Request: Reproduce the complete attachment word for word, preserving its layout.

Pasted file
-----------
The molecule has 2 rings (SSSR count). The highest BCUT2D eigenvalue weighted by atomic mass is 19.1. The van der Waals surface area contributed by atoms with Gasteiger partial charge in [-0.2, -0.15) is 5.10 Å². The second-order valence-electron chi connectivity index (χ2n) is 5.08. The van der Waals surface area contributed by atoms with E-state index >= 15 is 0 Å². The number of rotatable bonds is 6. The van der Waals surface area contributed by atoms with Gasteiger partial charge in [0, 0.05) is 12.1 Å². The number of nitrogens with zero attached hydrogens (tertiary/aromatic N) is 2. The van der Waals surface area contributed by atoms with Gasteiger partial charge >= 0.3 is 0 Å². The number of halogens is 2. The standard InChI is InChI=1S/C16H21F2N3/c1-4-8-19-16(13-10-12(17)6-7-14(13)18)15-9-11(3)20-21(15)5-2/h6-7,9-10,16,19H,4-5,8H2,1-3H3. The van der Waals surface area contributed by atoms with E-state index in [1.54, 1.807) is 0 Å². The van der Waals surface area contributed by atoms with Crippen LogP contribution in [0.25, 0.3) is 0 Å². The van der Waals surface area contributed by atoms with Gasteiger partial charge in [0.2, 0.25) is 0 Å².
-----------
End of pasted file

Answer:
The molecule has 2 rings (SSSR count). The highest BCUT2D eigenvalue weighted by atomic mass is 19.1. The van der Waals surface area contributed by atoms with Gasteiger partial charge in [-0.2, -0.15) is 5.10 Å². The second-order valence-electron chi connectivity index (χ2n) is 5.08. The van der Waals surface area contributed by atoms with E-state index >= 15 is 0 Å². The number of rotatable bonds is 6. The van der Waals surface area contributed by atoms with Gasteiger partial charge in [0, 0.05) is 12.1 Å². The number of nitrogens with zero attached hydrogens (tertiary/aromatic N) is 2. The van der Waals surface area contributed by atoms with Gasteiger partial charge >= 0.3 is 0 Å². The number of halogens is 2. The standard InChI is InChI=1S/C16H21F2N3/c1-4-8-19-16(13-10-12(17)6-7-14(13)18)15-9-11(3)20-21(15)5-2/h6-7,9-10,16,19H,4-5,8H2,1-3H3. The van der Waals surface area contributed by atoms with E-state index in [1.54, 1.807) is 0 Å². The van der Waals surface area contributed by atoms with Crippen LogP contribution in [0.25, 0.3) is 0 Å². The van der Waals surface area contributed by atoms with Gasteiger partial charge in [0.2, 0.25) is 0 Å².